Household electricity offers by independent suppliers ranged from 68.80 to 80.30 euros per MWh in April, the average being 75.52 euros per MWh, a 5 percent reduction.

Independent supplier revenues plunge, tariff cuts not possible

Independent electricity suppliers, pressured by lower revenue figures and increased bad-debt risk as consumers, mainly businesses, struggle to pay their bills, have not been able to offer tariff reductions in response to the dramatic drop in the cost of electricity production brought about by lower natural gas prices.

The System Marginal Price, reflecting, to a certain degree, the cost of electricity, averaged 28 euros per MWh in April, down from 62.4 euros a year earlier.

This sharp drop has been attributed to the increased grid participation of natural gas-fired power stations, using low-cost LNG, as well as renewable energy units.

On the downside for independent suppliers, electricity demand fell by 14 percent in April, further aggravating their cash flow predicament.

Electricity bill payments have dropped considerably amid the lockdown, falling by as much as 50 percent in April, suppliers have informed.

Power utility PPC, which has traditionally battled bad-debt problems, is the least affected, its electricity bill collections falling by approximately 25 percent. This has been attributed to the company’s client base, comprised mostly of households and high-voltage consumers.

On the contrary, independent suppliers, suffering far sharper revenue drops, serve many small and mid-size businesses, badly affected by the lockdown.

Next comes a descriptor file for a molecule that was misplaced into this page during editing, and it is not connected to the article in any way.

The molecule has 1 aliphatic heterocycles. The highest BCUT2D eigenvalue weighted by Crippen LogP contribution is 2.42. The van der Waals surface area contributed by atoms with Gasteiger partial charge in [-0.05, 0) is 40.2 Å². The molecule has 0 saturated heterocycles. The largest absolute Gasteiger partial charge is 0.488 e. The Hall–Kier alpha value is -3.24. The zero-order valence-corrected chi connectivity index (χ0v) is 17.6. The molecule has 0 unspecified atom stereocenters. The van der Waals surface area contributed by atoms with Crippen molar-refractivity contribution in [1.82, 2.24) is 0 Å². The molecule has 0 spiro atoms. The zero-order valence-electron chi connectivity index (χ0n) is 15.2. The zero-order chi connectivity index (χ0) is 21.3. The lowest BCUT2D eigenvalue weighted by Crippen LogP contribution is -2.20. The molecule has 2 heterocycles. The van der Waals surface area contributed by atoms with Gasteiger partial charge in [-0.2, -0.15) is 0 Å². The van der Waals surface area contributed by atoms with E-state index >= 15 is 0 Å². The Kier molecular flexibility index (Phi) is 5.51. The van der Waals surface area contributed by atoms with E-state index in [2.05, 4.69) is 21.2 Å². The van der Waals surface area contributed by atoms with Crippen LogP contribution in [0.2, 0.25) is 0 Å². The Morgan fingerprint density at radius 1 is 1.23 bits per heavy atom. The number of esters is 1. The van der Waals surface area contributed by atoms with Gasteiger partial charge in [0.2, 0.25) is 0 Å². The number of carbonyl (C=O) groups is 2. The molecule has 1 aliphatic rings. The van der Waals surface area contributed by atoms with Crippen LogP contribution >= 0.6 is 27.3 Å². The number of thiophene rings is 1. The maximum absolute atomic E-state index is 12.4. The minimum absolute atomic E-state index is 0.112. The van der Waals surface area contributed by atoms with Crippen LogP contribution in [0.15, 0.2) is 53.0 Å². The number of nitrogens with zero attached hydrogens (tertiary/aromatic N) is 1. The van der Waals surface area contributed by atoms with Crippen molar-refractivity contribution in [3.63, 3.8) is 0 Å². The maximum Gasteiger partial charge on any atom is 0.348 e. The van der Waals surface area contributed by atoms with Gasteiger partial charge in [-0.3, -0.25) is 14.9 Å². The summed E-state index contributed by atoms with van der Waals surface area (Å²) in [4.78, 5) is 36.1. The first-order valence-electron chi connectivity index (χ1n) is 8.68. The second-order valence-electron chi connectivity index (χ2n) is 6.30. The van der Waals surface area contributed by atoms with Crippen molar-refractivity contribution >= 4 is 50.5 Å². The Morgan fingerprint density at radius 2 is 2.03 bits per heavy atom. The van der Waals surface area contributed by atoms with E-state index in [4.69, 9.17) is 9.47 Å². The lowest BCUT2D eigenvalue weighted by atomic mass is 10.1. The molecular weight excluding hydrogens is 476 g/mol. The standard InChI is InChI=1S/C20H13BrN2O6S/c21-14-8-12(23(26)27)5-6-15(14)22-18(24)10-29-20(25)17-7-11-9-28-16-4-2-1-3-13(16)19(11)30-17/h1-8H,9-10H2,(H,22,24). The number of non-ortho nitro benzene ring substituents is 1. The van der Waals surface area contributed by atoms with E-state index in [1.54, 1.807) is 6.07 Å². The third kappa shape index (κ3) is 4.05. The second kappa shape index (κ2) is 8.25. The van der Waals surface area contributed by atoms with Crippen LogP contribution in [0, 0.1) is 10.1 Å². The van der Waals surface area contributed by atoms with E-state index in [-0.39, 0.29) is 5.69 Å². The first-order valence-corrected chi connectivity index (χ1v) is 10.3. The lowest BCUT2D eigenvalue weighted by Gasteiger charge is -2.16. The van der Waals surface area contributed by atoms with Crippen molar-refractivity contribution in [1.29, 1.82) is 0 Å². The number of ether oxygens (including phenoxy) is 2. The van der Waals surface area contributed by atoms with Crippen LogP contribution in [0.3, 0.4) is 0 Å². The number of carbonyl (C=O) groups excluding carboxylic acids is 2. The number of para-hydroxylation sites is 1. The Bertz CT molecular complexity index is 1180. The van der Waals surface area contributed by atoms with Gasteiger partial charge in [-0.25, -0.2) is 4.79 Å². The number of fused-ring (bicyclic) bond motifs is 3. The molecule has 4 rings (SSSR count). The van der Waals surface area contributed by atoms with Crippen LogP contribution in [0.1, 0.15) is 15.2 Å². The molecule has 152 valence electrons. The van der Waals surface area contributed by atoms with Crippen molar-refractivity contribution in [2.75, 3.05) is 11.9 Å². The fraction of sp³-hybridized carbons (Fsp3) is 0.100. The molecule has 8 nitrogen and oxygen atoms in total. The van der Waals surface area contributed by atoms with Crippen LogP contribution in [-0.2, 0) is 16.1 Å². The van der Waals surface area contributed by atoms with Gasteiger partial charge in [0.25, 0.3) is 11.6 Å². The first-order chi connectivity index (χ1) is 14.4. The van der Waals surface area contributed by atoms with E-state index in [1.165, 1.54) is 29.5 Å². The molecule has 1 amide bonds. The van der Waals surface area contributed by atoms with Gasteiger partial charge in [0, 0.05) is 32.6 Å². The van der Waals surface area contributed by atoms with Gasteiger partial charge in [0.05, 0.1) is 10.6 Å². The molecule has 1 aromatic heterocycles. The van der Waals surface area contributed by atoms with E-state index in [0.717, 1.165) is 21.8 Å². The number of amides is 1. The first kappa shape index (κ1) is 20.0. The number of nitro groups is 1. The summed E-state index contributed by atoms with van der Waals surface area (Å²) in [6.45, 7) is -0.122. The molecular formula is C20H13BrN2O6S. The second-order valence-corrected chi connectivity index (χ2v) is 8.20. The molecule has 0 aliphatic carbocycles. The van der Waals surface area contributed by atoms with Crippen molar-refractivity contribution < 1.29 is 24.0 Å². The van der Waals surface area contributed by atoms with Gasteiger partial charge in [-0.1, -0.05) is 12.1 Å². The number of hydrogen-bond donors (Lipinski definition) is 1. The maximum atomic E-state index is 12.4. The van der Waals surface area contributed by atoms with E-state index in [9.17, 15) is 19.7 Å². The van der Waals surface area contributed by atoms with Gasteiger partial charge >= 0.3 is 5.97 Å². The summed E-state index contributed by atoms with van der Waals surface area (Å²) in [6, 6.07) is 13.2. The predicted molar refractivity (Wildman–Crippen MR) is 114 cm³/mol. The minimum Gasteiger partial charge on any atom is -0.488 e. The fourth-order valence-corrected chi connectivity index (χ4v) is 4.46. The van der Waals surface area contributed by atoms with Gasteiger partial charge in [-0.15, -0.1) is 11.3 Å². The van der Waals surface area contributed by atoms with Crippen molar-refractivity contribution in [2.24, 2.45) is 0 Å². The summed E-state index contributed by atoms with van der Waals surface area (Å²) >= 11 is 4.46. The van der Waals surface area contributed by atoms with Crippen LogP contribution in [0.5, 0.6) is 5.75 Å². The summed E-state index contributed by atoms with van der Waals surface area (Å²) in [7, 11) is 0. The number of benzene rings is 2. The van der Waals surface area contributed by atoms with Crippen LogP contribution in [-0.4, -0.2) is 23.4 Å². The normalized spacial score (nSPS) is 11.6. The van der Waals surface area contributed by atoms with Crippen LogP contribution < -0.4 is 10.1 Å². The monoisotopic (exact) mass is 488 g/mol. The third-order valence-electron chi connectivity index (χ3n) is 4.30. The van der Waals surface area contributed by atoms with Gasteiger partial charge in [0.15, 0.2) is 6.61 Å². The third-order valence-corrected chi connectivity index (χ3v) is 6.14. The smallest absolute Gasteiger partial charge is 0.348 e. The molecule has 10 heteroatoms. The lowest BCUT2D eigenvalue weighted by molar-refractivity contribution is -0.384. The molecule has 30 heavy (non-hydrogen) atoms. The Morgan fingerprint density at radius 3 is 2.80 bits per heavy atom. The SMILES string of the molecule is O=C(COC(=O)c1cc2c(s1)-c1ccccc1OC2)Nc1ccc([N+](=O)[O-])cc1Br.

Households have consumed greater amounts of electricity during the lockdown and generally serviced their bills.

It is feared some 100,000 enterprises may go out of business in the next few weeks. This would be a major setback for independent electricity suppliers.

 

Local retail electricity prices register EU’s 4th biggest dip

Retail electricity prices in Greece registered the EU’s fourth largest reduction in the first half of 2019, compared to the equivalent period a year earlier, falling by 1.3 percent, latest Eurostat data has shown, primarily as a result of more aggressive discount policies by independent suppliers for households and enterprises.

Denmark was ranked first with a 4.3 percent price fall, followed by Portugal with a 4.1 percent drop, and Poland, where retail electricity prices slid 3.1 percent.

The average EU price rose by one cent. The Netherlands posted the biggest price increase, averaging 20.3 percent. Cyprus followed with a 16.4 percent increase, Lithuania was next on the list with an average price hike of 14.4 percent and the Czech Republic was fourth with a 12 percent price increase.

Retail electricity prices in the Greek market are among the EU-28’s lowest, the Eurostat data showed. Greece was ranked 18th in this category with an average tariff price per KWh of 0.16 euro. Germany is the most expensive with an average tariff price per KWh of 0.30 euro. The EU average is 0.21 euro and the Eurozone average 0.22 euro, according to the Eurostat data.

Despite the more aggressive pricing policies of independent suppliers in Greece, power utility PPC maintained its dominant position with a retail market share ranging between 77 and 80 percent during the first half. PPC not only avoided dropping its prices but reduced a punctuality discount offered to customers paying their electricity bills on time.

Electricity prices in Greece and other EU member states could have been lower if it were not for the considerably sized surcharges and taxes added to electricity bills, Eurostat noted. Over one-third of total electricity costs go to state coffers and electricity transmission and distribution network operators, Eurostat added.

New minister set to present PPC recovery plan details

Hydropower units belonging to the power utility PPC will not be sold; NOME auctions will be abandoned; and electricity costs for consumers will not rise, the newly appointed energy minister Costis Hatzidakis is expected to announce later today when the New Democracy party presents its wider  policy program.